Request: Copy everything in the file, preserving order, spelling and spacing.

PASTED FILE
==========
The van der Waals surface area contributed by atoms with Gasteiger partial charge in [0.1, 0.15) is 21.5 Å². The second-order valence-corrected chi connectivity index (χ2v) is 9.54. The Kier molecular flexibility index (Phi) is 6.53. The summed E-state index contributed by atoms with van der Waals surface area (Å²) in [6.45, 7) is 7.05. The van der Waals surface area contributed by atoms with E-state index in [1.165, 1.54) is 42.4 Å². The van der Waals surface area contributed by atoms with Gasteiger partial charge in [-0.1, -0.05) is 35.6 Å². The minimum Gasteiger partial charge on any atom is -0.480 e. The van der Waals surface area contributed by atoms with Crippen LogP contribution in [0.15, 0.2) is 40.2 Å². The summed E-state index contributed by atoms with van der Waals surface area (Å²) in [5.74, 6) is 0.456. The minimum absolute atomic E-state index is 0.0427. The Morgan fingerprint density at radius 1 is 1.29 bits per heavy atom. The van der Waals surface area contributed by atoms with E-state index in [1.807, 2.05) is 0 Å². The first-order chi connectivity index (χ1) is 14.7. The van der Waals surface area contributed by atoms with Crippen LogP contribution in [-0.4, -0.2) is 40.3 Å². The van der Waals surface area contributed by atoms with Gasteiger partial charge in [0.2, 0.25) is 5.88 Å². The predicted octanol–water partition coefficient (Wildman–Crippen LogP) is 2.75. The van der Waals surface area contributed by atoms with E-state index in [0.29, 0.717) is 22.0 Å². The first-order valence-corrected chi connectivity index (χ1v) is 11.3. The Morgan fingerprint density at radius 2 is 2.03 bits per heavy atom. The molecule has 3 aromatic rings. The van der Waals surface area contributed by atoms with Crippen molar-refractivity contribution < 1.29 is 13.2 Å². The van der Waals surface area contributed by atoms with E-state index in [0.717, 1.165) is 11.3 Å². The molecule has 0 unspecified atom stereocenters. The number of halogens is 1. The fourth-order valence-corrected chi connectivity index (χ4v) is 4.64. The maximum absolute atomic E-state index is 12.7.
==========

The van der Waals surface area contributed by atoms with Gasteiger partial charge in [0.1, 0.15) is 21.5 Å². The second-order valence-corrected chi connectivity index (χ2v) is 9.54. The Kier molecular flexibility index (Phi) is 6.53. The summed E-state index contributed by atoms with van der Waals surface area (Å²) in [6.45, 7) is 7.05. The van der Waals surface area contributed by atoms with E-state index in [1.165, 1.54) is 42.4 Å². The van der Waals surface area contributed by atoms with Gasteiger partial charge in [-0.1, -0.05) is 35.6 Å². The minimum Gasteiger partial charge on any atom is -0.480 e. The van der Waals surface area contributed by atoms with Crippen LogP contribution in [0.15, 0.2) is 40.2 Å². The summed E-state index contributed by atoms with van der Waals surface area (Å²) in [5.74, 6) is 0.456. The minimum absolute atomic E-state index is 0.0427. The Morgan fingerprint density at radius 1 is 1.29 bits per heavy atom. The van der Waals surface area contributed by atoms with E-state index in [1.807, 2.05) is 0 Å². The first-order chi connectivity index (χ1) is 14.7. The van der Waals surface area contributed by atoms with Crippen LogP contribution in [-0.4, -0.2) is 40.3 Å². The van der Waals surface area contributed by atoms with Gasteiger partial charge in [0.2, 0.25) is 5.88 Å². The predicted octanol–water partition coefficient (Wildman–Crippen LogP) is 2.75. The van der Waals surface area contributed by atoms with E-state index in [0.29, 0.717) is 22.0 Å². The first-order valence-corrected chi connectivity index (χ1v) is 11.3. The Morgan fingerprint density at radius 2 is 2.03 bits per heavy atom. The molecule has 3 aromatic rings. The van der Waals surface area contributed by atoms with Crippen molar-refractivity contribution < 1.29 is 13.2 Å². The van der Waals surface area contributed by atoms with E-state index in [0.717, 1.165) is 11.3 Å². The molecule has 0 unspecified atom stereocenters. The number of halogens is 1. The fourth-order valence-corrected chi connectivity index (χ4v) is 4.64. The maximum absolute atomic E-state index is 12.7.